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Adapting to your players

As a GM, one of the best tools at our disposal is being able to smoothly adapt to our players' actions, desires and expectations. I'm not talking about reacting to attacks and decisions, or even to the bizarre randomness that always occurs. I'm talking about shaping the flow of the game around them.

In my opinion, an ideal GM will not only always have a quick answer for unexpected questions, but will find a way to convincingly work whatever the players can come up with into the story. When pulled off successfully, a skilled GM can turn a seemingly random and half-joking question into a tantalizing plot hook that gets the party excited, thinking they've stumbled onto a secret bonus or clue.

During a routine dungeon crawl of a deserted gnomish city, the party stumbled upon a cauldron that needed no external fire to cook its contents. For some reason (who knows how players think?) they immediately latched onto it as if it were an invaluable artifact, and lugged it about for the rest of the crawl, despite its encumbrance and weight. I took note of their random attachment to the cauldron for later.

A few levels later it returned to prominence when a prestigious cooking contest was held in their city, as the final event in an annual festival. Naturally, they wanted to win. While researching exotic recipes, they discovered that centuries ago the cauldron had belonged to the now-deceased town founder, a powerful archmage, and that he had been an outstanding chef!

They used a speak with dead ritual, and not only enlisted his culinary expertise, but also found out that that when "heated" with magical fire the cauldron would add extra flavor and deliciousness to its contents. Naturally, they went on to win the contest, all the while excitedly talking about how lucky they were to have grabbed the cauldron way back then, how fortunate they were to discover that the founder had loved to cook, and how clever they were in convincing his ghost to help them. It was one of the most enjoyable sessions of the entire campaign, and everyone had a great time concocting all sorts of terrible meals for the contest.

Of course, what they didn't realize was that nearly all of it was improvised.

The cauldron was real but insignificant, garnering only a single line of text in the book.

The cooking contest, on the other hand, had been added by me, to let the party indulge their bizarre cooking desires (they had also converted a subdued ogre into a chef at their tavern.)

And as for the culinary expertise of the town founder? Entirely a spur-of-the-moment plot hook, after someone rolled a critical success while researching local cooking history at the town library. He had just been looking for recipe ideas, but I felt that a critical success deserved a special reward. So I told them the founder had been a skilled chef, something they definitely hadn't expected, and their eyes lit up at the new possibilities.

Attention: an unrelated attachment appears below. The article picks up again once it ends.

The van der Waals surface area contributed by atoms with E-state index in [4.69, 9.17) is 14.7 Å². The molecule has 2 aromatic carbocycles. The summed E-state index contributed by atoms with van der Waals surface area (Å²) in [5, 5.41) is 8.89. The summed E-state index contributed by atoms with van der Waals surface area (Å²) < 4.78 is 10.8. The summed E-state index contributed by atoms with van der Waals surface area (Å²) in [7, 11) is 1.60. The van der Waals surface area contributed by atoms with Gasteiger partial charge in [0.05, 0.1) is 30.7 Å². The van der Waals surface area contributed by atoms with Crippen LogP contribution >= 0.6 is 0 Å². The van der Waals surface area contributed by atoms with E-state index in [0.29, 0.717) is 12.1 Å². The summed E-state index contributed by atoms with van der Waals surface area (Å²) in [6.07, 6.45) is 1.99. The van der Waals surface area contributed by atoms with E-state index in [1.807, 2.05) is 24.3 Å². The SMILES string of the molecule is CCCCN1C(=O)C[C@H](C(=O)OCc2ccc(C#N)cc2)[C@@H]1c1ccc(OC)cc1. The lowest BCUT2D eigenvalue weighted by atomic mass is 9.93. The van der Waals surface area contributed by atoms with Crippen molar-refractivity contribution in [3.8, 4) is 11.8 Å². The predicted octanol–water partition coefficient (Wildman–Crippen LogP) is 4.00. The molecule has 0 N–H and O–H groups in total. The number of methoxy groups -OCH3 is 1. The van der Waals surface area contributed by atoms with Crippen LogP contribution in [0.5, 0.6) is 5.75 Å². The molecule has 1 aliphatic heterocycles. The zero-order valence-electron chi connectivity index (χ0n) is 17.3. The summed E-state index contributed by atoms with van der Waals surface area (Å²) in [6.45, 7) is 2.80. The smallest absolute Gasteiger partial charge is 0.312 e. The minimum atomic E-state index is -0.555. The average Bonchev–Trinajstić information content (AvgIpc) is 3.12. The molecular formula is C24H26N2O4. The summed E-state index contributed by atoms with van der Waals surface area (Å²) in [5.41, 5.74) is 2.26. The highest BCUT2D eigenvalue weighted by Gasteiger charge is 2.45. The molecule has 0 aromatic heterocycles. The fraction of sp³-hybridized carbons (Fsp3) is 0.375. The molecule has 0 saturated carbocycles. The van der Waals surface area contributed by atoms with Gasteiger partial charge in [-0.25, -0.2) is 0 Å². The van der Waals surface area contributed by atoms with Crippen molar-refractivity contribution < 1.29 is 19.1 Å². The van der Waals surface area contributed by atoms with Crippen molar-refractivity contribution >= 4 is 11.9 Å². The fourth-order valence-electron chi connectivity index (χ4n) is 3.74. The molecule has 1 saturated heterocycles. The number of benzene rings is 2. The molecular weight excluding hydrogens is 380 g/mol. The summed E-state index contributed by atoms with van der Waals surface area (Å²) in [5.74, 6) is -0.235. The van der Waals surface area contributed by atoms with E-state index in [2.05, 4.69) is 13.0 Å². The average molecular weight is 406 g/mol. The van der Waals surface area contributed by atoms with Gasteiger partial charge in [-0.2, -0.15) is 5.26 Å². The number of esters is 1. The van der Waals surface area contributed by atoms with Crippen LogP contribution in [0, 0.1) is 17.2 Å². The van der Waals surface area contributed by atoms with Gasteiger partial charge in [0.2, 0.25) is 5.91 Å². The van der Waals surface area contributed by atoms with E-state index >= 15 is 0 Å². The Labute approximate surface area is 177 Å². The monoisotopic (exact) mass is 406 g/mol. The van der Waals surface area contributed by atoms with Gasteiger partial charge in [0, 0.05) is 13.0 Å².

Suddenly these random, unrelated bits all came together - the cauldron, the cooking contest, the city itself and this famous historical figure who they had only heard of previously. It was like the big moment of revelation at the end of a mystery novel. I was able to spread the seeds of numerous story pieces and plot hooks, and the player who had gotten the critical success got to bask in the glory.

"Maybe the cauldron was his!" said one enthused player. That's not a bad idea, I thought. And so it was.

All this led into impromptu skill challenge where they spoke to the founder's ghost (laying the groundwork for great plot exploration later on) and "discovered" the cauldron's magic fire property, which - you guessed it - was also invented on the spot.

Letting the players "invent" clues and advantages was great fun for everyone at the table. I got a kick out of letting their decisions and actions dictate what happened next, and was able to almost sit back and let them write the story themselves. And because I maintained a confident, unhesitating front, they were thrilled, believing that they had discovered this secret, hilarious loophole path to victory.

As a GM, it's easy to screw up this potential through the simple act of saying No. It would have been all too easy to say "the cauldron is bolted down" or "the cauldron loses its magic outside of this room." And was the town founder actually a chef? Of course not, but changing this fact sure made for some fun and interesting roleplaying. You want to encourage and stoke your players' creativity, not stomp all over it! Don't be a wall that stops your players a doorway that opens up into new, interesting paths.

On the other hand, you have to be convincing. When I told my players that the founder had also been a skilled chef, I was calm and almost amazed, like I was impressed that they had managed to dig up this obscure bit of information about him. I may have even pretended to be referencing a special page in the book. Players are like wild dogs - they sense fear. Had I been hesitant or nervous, they would have known that I was making it up on the spot. Not only does this rob your players of their sense of discovery and accomplishment, it's also discouraging, as it seems like you are patronizing them.

Finally, if a quick improvisation job blows up in your face, don't fret about it - it's bound to happen sooner or later. Remember, you're hanging out with friends, not giving a presentation at work. If you're stressing out about making on-the-fly decisions and dealing with unexpected things, you're putting way too much pressure on yourself. At the very worst, you admit you screwed up or got some facts mixed up, you get some ribbing from your players, and you move on. The potential benefits are well worth the risk.


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